Government competition is, of course, a very touchy point with these gentry, and their phraseology on the subject becomes quite ludicrous in its unguarded rage. Thus we are told to “abandon all forms of government competition which as examples threaten industry, thwart private initiative and retard recovery” (italics ours), and again: “Stop government competition which converts the taxpayer's money into an instrument for his destruction” (!). Demagogy here turns upon and devours itself.
The section on employment relations and industrial disputes is equally rich in what it tries to conceal, though more carefully worded. It contains in miniature the complete open-shop and no-strike philosophy dear to the hearts of all industrialists. They are very solicitous, of course, about strike-breakers (what they call “protecting men in their right to work”), they want the government to prohibit sympathetic or general strikes, they would “refrain from policies which attempt to force men into labor organizations”, and above all, they would not “deprive individuals and minorities of their right to bargain for themselves”, nor, no doubt, of their right to starve. And while “management recognizes that the productivity of the worker should be fairly and even liberally reflected in his compensation”, still, of course, “labor cannot share what is not produced”. We wonder, however, if Labor might not reasonably ask why it is not produced. Would the self-solicitous capitalists be good enough to explain that, or would such an explanation belong among those rash utterances which must be checked? Or would it simply be to “ignore economic” (U.S. capitalistic) “possibilities”?
The question of “social security” is taken up in more detail in a special proposal farther on in the Platform. It contains nothing of any particular interest, or at least nothing particularly new or unexpected, except perhaps the apparent effrontery of the first sentence which reads: “Both prevention and relief of unemployment are social problems which management, employees and all other social groups must accept their full share of responsibility”. We say “apparent” because it is quite possible that here the industrialists were thinking of the responsibility of these employees and other groups for permitting capitalism to keep on vegetating. In fact, we read on the previous page of the Program about “the normal and orderly method through which a free people in its own interest authorizes its (!) private enterprises to demonstrate by voluntary action their capacity for self-organization, and self-control and self-enforcement of that control in the light of their experiences”. (Very obliging of a free people, to be sure!) Otherwise, the “relief principles” of the industrialists are, as we said, very much what was to be expected in view of the origin. There is the usual talk about “relief so extravagant that it undermines the morale of those who receive it”, and the usual concern with having wage rates for work performed on work relief lower than current wage rates in private employment, and the fear that taxpayers’ money might be used in such a way as to encourage or incite strikes. Finally, it is suggested that “the amount provided for relief should be based on actual individual and family needs and not permitted to become a matter of legal right”, and the C.C.C. is commended as an “example of successful relief work combined with citizenship training”.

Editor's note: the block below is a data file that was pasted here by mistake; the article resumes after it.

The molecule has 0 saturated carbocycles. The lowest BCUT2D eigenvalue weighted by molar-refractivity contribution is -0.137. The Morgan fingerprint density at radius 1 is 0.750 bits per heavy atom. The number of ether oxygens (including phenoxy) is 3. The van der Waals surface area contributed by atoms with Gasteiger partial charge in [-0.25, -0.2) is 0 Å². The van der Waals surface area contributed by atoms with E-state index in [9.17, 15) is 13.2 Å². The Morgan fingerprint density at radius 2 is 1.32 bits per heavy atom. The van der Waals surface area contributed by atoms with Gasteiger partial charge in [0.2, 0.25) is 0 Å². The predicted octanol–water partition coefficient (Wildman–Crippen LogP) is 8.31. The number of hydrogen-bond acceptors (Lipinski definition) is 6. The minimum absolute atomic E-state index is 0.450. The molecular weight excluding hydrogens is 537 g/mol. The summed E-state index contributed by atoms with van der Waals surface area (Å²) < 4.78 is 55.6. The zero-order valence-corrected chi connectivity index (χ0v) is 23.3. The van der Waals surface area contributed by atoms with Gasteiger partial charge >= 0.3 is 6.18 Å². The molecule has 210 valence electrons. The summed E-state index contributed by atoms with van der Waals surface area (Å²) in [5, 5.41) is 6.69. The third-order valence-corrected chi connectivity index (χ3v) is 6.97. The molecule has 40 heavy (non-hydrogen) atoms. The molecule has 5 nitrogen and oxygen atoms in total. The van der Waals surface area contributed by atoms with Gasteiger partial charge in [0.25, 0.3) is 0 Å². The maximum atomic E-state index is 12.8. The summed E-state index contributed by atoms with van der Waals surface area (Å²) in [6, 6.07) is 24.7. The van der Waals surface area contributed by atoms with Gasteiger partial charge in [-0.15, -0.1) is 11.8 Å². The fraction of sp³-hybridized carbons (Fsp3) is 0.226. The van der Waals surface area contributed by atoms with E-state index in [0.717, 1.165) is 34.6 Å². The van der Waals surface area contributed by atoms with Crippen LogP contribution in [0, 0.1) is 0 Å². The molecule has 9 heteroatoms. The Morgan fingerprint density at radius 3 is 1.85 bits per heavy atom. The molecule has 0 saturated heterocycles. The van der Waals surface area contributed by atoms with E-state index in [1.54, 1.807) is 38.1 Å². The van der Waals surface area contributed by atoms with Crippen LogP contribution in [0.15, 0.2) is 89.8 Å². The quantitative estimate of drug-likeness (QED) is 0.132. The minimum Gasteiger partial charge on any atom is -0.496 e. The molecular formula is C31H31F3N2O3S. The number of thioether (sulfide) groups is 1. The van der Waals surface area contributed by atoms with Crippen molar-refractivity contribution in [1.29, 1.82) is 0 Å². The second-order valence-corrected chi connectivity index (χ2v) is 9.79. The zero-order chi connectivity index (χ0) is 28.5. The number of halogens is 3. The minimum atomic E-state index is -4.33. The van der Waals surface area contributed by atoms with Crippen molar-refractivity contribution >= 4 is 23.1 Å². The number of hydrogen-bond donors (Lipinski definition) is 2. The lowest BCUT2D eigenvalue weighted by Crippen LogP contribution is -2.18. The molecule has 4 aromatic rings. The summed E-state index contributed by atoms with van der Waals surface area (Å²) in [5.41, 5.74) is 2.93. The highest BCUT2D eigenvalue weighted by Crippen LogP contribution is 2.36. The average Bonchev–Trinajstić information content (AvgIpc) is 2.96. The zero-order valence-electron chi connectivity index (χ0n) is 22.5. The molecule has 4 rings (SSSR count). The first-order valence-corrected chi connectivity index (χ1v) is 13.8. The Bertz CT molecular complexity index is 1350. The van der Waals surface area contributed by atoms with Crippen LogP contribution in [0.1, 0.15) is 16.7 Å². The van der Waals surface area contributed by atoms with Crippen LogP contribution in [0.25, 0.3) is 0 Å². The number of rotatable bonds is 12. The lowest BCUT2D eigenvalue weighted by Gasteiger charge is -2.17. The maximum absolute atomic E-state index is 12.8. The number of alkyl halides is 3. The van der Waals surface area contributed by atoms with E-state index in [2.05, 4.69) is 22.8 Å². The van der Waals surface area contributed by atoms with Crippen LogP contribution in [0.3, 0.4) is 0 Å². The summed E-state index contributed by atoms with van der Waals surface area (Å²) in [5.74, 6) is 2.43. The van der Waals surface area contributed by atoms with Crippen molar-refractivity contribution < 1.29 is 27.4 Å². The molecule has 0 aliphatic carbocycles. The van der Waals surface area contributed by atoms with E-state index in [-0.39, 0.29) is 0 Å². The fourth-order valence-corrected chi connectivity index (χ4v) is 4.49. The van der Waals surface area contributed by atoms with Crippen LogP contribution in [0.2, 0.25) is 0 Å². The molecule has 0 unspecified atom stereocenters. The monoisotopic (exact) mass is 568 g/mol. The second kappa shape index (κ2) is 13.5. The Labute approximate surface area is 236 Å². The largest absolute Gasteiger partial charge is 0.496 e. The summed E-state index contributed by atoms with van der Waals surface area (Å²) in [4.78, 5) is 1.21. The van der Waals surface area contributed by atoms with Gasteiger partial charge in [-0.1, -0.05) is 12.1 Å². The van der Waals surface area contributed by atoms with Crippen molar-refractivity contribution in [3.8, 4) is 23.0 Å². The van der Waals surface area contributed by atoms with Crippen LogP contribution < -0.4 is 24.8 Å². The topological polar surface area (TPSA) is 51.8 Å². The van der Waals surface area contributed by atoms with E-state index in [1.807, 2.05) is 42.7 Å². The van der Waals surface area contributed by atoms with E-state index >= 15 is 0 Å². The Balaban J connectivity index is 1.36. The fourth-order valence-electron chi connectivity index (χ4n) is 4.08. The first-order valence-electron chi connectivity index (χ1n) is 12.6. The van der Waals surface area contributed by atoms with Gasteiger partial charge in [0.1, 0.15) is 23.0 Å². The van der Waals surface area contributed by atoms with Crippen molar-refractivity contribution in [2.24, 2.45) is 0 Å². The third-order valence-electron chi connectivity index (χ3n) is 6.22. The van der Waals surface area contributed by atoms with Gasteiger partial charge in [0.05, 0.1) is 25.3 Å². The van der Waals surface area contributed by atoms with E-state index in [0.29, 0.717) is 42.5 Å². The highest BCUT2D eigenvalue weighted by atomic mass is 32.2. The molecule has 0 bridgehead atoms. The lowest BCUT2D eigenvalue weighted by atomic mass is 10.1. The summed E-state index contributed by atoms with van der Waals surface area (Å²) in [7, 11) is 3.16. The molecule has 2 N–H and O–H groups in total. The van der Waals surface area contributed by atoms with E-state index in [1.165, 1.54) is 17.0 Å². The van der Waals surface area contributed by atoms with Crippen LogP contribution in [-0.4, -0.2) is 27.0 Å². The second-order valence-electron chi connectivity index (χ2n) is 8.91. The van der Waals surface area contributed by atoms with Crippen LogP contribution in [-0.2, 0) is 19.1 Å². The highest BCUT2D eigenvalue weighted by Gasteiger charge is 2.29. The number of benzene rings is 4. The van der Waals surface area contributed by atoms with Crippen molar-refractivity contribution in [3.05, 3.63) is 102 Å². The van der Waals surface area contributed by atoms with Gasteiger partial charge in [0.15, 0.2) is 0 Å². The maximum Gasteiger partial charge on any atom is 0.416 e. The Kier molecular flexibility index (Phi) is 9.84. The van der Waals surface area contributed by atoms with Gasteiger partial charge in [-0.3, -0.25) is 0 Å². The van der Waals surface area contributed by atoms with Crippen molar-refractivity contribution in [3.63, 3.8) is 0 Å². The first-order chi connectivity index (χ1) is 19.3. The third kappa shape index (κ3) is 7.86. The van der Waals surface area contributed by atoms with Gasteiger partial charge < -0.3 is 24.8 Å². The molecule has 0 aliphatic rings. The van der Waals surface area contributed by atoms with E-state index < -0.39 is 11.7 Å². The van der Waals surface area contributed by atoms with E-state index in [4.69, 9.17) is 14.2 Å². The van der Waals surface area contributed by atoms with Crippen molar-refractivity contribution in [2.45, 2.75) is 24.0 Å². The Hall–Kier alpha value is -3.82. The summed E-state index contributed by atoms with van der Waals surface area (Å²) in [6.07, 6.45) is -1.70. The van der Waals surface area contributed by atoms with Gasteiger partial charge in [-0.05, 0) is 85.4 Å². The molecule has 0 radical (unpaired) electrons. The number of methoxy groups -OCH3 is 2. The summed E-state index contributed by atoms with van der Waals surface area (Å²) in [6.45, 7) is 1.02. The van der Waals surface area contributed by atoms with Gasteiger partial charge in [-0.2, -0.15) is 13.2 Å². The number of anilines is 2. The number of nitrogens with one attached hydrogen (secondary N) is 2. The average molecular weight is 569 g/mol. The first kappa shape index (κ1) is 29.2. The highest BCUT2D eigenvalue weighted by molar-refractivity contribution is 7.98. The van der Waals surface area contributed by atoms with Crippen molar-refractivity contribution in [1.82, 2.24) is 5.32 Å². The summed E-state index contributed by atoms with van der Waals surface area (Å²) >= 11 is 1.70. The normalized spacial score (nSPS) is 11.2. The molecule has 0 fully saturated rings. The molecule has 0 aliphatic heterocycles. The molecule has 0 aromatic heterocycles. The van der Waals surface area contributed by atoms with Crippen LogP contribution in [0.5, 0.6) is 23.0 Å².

The report of the Committee on the Future Relations of Government to Industry is perhaps the most interesting part of the Program, since it reveals the direction in which the industrials think they are headed - mostly backward. Of course the Committee “expresses its faith in the tested fundamentals of our political and economic system” and “recognizes as an essential task of statesmanship the continuing adaptation of these principles to the problems peculiar to modern life without compromise or surrender of the basic truths which they contain”. It assumes that the powers contained in the National Industrial Recovery Act rest upon the assertion of emergency authority and that “it is obvious the emergency will pass”. It looks forward to the “expiry date” of the N.R.A. (June 16, 1935) with considerable relief, whereupon it trusts that its own plan “would provide a means of securing, with a minimum of executive enforcement, the free and effective cooperation of Industry and Government”. This plan consists essentially in the enactment by Congress of a Fair Trade Practice Act which would differ from the N.R.A. primarily in the fact that the adoption of codes of fair practice would be voluntary on the part of the different industries and subject to approval or disapproval by an administrative court. In fact, the plan would go still farther in the freedom granted to industry, in that “an approved code should likewise place upon the industry the primary obligation of policing enforcement”.
The Program ends with a panegyric to the achievements of American industry, a panegyric which turns out to be a rather lame apologetic. The good industrialists display a real concern about the future of “this great financial, industrial and humanity-serving structure” which to “destroy through prejudice or lack of understanding would be to burn down the house in order to punish some rat”. But the last sentence reveals a chastened and (to the initiated) hopeless outlook which belies all the brave words that went before, as if they had faintly realized that capitalism still drags on merely by inertia and strength of tradition. The best that they can gather up heart to say is that “once artificial obstacles are removed, and confidence restored, industry will do its full part toward recovery”.
Last updated on: 6.14.2018